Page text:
“The vulva is part of the skin and most of the things that go wrong there are skin conditions that happen on other parts of the skin. This includes common skin problems like dermatitis, psoriasis and allergic reactions. Some of the skin conditions that involve the vulva are not common on other parts of the skin, and this includes a condition called lichen sclerosus”.6

Female Genital Mutilation

What is female genital mutilation (FGM)?

DotS the definition of FGM may vary. The World Health Organization’s (WHO) definition is:

  • “Female genital mutilation (FGM) involves the partial or total removal of external female genitalia or other injury to the female genital organs for non-medical reasons”.7

In Female Genital Mutilation (FGM): Overview the (United Kingdom) NHS (National Health Service) explain:

“Female genital mutilation (FGM) is a procedure where the female genitals are deliberately cut, injured or changed, but there’s no medical reason for this to be done. It’s also known as female circumcision or cutting, and by other terms, such as sunna, gudniin, halalays, tahur, megrez and khitan, among others”.8

How common is FGM?

In Female Genital Mutilation: Key Facts the WHO elaborate on:

  • “More than 200 million girls and women alive today have been cut in 30 countries in Africa, the Middle East and Asia where FGM is concentrated”.9

In Female Genital Mutilation: Who Is At Risk? the WHO also note:

“FGM is mostly carried out on young girls sometime between infancy and adolescence, and occasionally on adult women. More than 3 million girls are estimated to be at risk for FGM annually”.10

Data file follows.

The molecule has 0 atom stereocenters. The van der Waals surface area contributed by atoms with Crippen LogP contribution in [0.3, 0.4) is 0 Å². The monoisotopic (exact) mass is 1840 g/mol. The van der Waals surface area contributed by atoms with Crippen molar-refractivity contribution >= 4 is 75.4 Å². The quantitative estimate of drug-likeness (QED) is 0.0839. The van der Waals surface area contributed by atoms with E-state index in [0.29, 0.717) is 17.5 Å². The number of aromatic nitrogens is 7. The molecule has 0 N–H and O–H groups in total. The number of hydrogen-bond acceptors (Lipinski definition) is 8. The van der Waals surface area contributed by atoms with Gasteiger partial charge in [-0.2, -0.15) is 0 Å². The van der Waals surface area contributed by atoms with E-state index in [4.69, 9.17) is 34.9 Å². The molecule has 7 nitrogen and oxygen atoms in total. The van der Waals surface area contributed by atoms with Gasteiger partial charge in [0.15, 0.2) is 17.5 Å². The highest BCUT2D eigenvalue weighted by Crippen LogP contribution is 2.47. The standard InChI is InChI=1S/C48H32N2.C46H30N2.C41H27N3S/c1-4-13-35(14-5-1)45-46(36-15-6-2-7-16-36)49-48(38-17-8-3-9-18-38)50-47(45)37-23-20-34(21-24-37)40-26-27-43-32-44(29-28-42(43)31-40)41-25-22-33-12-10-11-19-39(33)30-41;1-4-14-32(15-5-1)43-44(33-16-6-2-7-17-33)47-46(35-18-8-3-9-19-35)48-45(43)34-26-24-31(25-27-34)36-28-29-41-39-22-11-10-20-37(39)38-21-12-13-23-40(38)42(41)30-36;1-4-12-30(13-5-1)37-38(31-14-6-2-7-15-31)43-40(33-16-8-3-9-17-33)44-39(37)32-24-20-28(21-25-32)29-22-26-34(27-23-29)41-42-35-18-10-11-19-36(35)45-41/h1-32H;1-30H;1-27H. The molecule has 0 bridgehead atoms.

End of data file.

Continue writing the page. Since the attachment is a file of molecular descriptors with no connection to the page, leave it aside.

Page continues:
Mirror, Mirror

VulvaHow can women detect any changes in the appearance of their vulva?

The JH explain:

“Because it is difficult for women to see their own vulva, many women do not know what their vulva looks like and/or what is normal for them. If you don’t know what your vulva looks like, it is a good idea to use a mirror so you can look and become familiar with what is normal for you. It is then easier to detect any changes in appearance, such as changes in colour, bumps, thickening or thinning of the skin or dry, cracked skin”.11

Labia Library

What is the Labia Library?

In the Labia Library the (Australian) Women’s Health Victoria elaborate on:

“The Labia Library is about showing you that, just like any other part of the body, labia come in all shapes and sizes. They’re also really important in sex and they keep your vagina healthy. Women’s Health Victoria has developed the Labia Library to bust a few common myths about how normal labia look. There’s also a photo gallery that shows you just how unique everyone’s labia are”.12

Vulval Clinics

Are there clinics for vulval conditions?

DotC (Depending on the Country) there can be clinics for vulval conditions with gynecologists, dermatologists, physiotherapists and other staff specializing in this area. These clinics may be called:

  • Genito-Urinary Medicine Clinics
  • Multidisciplinary Vulva/Vulval/Vulvar Clinics
  • Vulva/Vulval/Vulvar Clinics
  • Vulvovaginal Clinics

Health Care Provider

What if I am worried about something down there?

If you are worried about something – anything – down there, it may be in your best interest to choose to talk to your health care provider about this. The JH explain: